WASHINGTON - America's schoolchildren are doing a little better in mathematics than they were a decade ago, but for many of them reading and science skills have declined slightly since 1992.
The government's 1999 National Assessment of Education Progress also shows a widening gap in the test performance of white and black elementary school students on reading, math and science. And black 17-year-olds on average are still four years behind whites in their reading skills.
Sure to become fodder for Al Gore and George W. Bush, both self-described ''education'' candidates, the Education Department report paints a mixed picture of improving and falling test scores and narrowing and widening learning gaps.
The Clinton administration quickly pointed to ''consistent and steady gains'' in math scores in the report. Bush, meanwhile, said the report documents that student achievement stagnated during President Clinton's term in office.
''I will be committed to making sure that we do not repeat the mediocrity of the 1990s,'' Bush said. ''The achievement gap between minority and white students is still too wide.''
There is data both campaigns can use to trumpet their competing education agendas, said Amy Wilkins, a policy analyst with Education Trust, a Washington-based research group.
''This is an easy one for the Bush people,'' she said. ''In the '90s we flatlined. He can say look at the flatness. He'll say look what I did in Texas.''
''For Gore, it's harder,'' she said. ''This corresponds to his time as vice president.''
Gore's campaign staff did not immediately respond to a request for his reaction to the report.
But Education Secretary Richard Riley took up the cudgel. ''There is good news here, too,'' he said, citing the improvement in math scores and better reading skills among 9-year-olds since 1994. ''We know how to improve our schools. ...We need those who count themselves as 'congressional leaders' to get on board.''
Though teaching and testing schoolchildren is largely a state function, the federal government started the National Assessment of Educational Progress more than 30 years ago to measure the nation as a whole.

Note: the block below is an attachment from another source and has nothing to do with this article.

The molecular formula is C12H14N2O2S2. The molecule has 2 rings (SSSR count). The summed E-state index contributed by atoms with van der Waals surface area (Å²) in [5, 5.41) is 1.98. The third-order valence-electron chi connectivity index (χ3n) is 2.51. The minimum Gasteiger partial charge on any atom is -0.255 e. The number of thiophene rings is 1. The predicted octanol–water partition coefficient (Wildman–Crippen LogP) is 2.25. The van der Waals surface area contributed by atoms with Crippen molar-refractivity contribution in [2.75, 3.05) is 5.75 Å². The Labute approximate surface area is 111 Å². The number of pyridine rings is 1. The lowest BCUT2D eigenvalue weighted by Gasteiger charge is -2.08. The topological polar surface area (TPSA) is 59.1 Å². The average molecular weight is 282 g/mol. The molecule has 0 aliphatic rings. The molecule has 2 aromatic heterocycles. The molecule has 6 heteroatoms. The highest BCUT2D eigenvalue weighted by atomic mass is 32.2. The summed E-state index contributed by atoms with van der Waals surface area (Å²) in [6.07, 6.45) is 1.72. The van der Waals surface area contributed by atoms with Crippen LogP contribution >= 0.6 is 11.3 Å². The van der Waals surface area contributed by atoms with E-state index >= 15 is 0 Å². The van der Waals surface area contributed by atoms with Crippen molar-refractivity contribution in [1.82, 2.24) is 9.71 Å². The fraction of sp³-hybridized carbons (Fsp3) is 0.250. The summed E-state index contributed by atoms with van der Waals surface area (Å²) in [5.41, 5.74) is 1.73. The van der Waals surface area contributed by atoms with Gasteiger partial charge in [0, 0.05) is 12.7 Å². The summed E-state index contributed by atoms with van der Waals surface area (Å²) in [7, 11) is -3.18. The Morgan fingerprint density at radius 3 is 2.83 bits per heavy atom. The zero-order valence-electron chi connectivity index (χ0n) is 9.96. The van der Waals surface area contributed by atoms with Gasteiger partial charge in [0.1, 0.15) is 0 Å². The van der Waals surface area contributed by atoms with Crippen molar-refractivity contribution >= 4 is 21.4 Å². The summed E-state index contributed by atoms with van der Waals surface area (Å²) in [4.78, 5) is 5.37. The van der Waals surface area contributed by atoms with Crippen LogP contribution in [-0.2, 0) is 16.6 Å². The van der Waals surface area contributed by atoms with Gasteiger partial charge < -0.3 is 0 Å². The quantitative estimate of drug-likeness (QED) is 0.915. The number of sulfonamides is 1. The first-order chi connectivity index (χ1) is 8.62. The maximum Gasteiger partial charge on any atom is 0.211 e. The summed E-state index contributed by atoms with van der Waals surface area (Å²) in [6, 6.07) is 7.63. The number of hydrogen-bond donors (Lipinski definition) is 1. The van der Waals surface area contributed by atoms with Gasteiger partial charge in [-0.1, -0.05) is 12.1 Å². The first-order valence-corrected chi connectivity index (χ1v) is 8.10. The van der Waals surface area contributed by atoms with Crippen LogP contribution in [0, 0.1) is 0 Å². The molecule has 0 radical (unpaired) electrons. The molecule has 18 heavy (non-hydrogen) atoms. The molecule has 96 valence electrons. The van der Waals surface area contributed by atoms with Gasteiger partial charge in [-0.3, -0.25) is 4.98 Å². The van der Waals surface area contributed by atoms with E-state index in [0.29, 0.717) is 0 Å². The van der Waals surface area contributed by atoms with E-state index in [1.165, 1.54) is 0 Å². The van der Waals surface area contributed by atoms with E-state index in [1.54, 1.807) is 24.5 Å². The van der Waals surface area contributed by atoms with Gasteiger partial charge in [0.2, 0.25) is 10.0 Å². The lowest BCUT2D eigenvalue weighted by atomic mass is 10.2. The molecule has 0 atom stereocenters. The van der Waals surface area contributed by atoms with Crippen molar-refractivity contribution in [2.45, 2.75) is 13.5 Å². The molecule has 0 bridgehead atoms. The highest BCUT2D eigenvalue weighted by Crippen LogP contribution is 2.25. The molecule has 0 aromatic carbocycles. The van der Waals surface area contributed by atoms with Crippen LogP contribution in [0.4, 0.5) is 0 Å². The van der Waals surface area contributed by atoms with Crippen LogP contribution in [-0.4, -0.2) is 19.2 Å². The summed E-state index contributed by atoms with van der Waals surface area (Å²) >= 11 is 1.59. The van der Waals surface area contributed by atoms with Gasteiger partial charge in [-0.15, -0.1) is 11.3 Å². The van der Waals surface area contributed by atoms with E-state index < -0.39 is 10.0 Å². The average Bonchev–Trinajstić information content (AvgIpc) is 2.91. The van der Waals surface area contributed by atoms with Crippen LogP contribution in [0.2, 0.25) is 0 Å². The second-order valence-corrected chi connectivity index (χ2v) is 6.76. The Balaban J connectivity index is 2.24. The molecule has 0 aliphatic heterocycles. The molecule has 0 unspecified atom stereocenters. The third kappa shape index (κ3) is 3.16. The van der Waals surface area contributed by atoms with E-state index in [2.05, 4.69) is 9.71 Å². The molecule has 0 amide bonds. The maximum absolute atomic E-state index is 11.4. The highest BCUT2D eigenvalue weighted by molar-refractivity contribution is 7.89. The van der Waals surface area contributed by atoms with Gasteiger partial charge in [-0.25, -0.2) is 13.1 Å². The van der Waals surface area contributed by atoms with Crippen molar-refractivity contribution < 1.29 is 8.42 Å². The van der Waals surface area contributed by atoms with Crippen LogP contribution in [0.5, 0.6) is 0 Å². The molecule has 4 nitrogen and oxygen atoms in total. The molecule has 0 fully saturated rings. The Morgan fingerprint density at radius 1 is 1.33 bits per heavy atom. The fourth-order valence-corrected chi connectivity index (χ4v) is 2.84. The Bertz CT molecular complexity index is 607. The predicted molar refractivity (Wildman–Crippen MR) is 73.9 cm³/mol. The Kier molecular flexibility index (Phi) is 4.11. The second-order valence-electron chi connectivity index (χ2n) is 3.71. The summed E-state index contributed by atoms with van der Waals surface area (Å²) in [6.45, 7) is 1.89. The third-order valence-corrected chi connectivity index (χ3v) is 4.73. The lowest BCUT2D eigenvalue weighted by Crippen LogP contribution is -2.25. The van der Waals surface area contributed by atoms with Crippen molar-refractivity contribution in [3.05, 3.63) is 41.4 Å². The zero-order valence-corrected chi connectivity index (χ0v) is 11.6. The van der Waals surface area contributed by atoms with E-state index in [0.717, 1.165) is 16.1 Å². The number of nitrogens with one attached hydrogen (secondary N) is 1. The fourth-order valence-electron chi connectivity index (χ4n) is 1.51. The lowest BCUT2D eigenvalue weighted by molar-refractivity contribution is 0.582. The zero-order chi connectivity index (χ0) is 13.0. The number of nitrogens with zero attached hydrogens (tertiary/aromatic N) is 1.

The tests first were given to a sample of 9-, 13- and 17-year-olds - key age levels in a child's school career. The main subjects tested are reading, math and science - though now the program includes tests in art, civics, writing and music. Roughly 48,000 students were tested in that manner last year.
Because each state is free to design and use its own tests, any comparison of one state with another is impossible based on the scores.
But test administrators said the survey still remains the nation's best measure of how elementary, middle school and high-school-age students have learned the core subjects of reading math and science.
''It gives some evidence to answer the popular question of whether or not the schools are improving,'' said Michael T. Nettles, vice chairman of the National Assessment Governing Board, the panel that sets the rules for states giving the tests.
While there was a narrowing since 1992 of the gaps in reading skills of 17-year-old blacks and whites and the science skills of 13-years-olds, the disparities were unchanged or increased in every other test category.
''We can't continue to say 'everything is fine' when millions of black and brown children are being left behind,'' said Kati Haycock, director of Education Trust. ''The progress is too slow and the gaps remain painfully wide.''
On the Net:http://nces.ed.gov/nationsreportcard